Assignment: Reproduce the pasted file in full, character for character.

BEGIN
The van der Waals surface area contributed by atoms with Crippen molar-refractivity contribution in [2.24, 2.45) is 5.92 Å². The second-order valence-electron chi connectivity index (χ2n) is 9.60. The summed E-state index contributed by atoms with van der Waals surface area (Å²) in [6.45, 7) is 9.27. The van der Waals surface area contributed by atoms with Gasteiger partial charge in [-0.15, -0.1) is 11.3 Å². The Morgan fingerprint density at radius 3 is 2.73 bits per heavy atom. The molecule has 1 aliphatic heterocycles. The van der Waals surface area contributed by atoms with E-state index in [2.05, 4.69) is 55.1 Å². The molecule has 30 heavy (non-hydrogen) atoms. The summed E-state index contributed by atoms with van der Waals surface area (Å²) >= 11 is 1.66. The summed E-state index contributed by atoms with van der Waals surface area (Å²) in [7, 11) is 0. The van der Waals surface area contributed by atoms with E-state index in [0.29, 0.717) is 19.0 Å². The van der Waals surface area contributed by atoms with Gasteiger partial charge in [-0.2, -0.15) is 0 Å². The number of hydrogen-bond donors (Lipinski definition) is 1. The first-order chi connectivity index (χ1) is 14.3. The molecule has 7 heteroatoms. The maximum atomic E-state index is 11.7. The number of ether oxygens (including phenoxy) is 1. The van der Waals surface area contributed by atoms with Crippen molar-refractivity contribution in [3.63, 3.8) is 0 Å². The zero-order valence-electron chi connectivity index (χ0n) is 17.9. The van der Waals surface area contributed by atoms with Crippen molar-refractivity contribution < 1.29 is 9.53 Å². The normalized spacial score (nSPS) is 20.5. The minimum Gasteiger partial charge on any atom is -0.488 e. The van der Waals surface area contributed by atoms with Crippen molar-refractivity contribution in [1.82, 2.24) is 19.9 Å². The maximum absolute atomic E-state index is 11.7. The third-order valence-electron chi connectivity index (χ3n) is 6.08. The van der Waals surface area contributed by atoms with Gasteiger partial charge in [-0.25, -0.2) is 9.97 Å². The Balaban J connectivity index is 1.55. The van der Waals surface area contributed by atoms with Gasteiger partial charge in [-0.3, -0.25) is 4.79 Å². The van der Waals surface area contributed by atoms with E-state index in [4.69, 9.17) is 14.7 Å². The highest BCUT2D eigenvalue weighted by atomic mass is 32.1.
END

The van der Waals surface area contributed by atoms with Crippen molar-refractivity contribution in [2.24, 2.45) is 5.92 Å². The second-order valence-electron chi connectivity index (χ2n) is 9.60. The summed E-state index contributed by atoms with van der Waals surface area (Å²) in [6.45, 7) is 9.27. The van der Waals surface area contributed by atoms with Gasteiger partial charge in [-0.15, -0.1) is 11.3 Å². The Morgan fingerprint density at radius 3 is 2.73 bits per heavy atom. The molecule has 1 aliphatic heterocycles. The van der Waals surface area contributed by atoms with E-state index in [2.05, 4.69) is 55.1 Å². The molecule has 30 heavy (non-hydrogen) atoms. The summed E-state index contributed by atoms with van der Waals surface area (Å²) >= 11 is 1.66. The summed E-state index contributed by atoms with van der Waals surface area (Å²) in [7, 11) is 0. The van der Waals surface area contributed by atoms with E-state index in [0.29, 0.717) is 19.0 Å². The van der Waals surface area contributed by atoms with Gasteiger partial charge in [-0.2, -0.15) is 0 Å². The number of hydrogen-bond donors (Lipinski definition) is 1. The first-order chi connectivity index (χ1) is 14.3. The molecule has 7 heteroatoms. The maximum atomic E-state index is 11.7. The number of ether oxygens (including phenoxy) is 1. The van der Waals surface area contributed by atoms with Crippen molar-refractivity contribution in [3.63, 3.8) is 0 Å². The zero-order valence-electron chi connectivity index (χ0n) is 17.9. The van der Waals surface area contributed by atoms with Crippen molar-refractivity contribution < 1.29 is 9.53 Å². The normalized spacial score (nSPS) is 20.5. The minimum Gasteiger partial charge on any atom is -0.488 e. The van der Waals surface area contributed by atoms with Crippen molar-refractivity contribution in [1.82, 2.24) is 19.9 Å². The maximum absolute atomic E-state index is 11.7. The third-order valence-electron chi connectivity index (χ3n) is 6.08. The van der Waals surface area contributed by atoms with Gasteiger partial charge in [-0.25, -0.2) is 9.97 Å². The Balaban J connectivity index is 1.55. The van der Waals surface area contributed by atoms with Gasteiger partial charge in [-0.3, -0.25) is 4.79 Å². The van der Waals surface area contributed by atoms with E-state index in [4.69, 9.17) is 14.7 Å². The highest BCUT2D eigenvalue weighted by atomic mass is 32.1.